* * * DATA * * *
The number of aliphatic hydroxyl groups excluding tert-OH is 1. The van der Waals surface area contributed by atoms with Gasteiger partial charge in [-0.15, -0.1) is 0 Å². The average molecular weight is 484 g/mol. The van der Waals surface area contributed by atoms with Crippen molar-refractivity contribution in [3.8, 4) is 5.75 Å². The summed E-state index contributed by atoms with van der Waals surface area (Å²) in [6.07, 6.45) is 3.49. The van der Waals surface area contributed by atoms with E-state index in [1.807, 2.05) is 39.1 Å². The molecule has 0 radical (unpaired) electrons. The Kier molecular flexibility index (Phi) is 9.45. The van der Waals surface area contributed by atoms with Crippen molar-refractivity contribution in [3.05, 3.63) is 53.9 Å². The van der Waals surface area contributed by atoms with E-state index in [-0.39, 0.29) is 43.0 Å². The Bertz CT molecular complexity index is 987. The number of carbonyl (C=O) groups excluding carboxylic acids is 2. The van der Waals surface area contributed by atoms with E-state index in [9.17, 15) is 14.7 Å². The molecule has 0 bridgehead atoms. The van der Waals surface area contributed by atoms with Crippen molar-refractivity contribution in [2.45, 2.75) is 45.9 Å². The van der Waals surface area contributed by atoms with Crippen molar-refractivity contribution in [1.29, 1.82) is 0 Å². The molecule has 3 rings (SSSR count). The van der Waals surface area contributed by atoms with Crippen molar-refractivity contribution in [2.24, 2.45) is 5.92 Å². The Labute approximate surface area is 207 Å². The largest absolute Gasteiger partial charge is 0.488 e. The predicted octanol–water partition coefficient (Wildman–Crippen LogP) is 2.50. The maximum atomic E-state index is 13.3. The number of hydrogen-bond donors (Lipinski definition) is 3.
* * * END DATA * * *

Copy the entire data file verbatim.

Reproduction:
The number of aliphatic hydroxyl groups excluding tert-OH is 1. The van der Waals surface area contributed by atoms with Gasteiger partial charge in [-0.15, -0.1) is 0 Å². The average molecular weight is 484 g/mol. The van der Waals surface area contributed by atoms with Crippen molar-refractivity contribution in [3.8, 4) is 5.75 Å². The summed E-state index contributed by atoms with van der Waals surface area (Å²) in [6.07, 6.45) is 3.49. The van der Waals surface area contributed by atoms with E-state index in [1.807, 2.05) is 39.1 Å². The molecule has 0 radical (unpaired) electrons. The Kier molecular flexibility index (Phi) is 9.45. The van der Waals surface area contributed by atoms with Crippen molar-refractivity contribution in [3.05, 3.63) is 53.9 Å². The van der Waals surface area contributed by atoms with E-state index in [-0.39, 0.29) is 43.0 Å². The Bertz CT molecular complexity index is 987. The number of carbonyl (C=O) groups excluding carboxylic acids is 2. The van der Waals surface area contributed by atoms with E-state index in [9.17, 15) is 14.7 Å². The molecule has 0 bridgehead atoms. The van der Waals surface area contributed by atoms with Crippen molar-refractivity contribution in [2.45, 2.75) is 45.9 Å². The van der Waals surface area contributed by atoms with Crippen molar-refractivity contribution in [1.29, 1.82) is 0 Å². The molecule has 3 rings (SSSR count). The van der Waals surface area contributed by atoms with Crippen molar-refractivity contribution in [2.24, 2.45) is 5.92 Å². The Labute approximate surface area is 207 Å². The largest absolute Gasteiger partial charge is 0.488 e. The predicted octanol–water partition coefficient (Wildman–Crippen LogP) is 2.50. The maximum atomic E-state index is 13.3. The number of hydrogen-bond donors (Lipinski definition) is 3.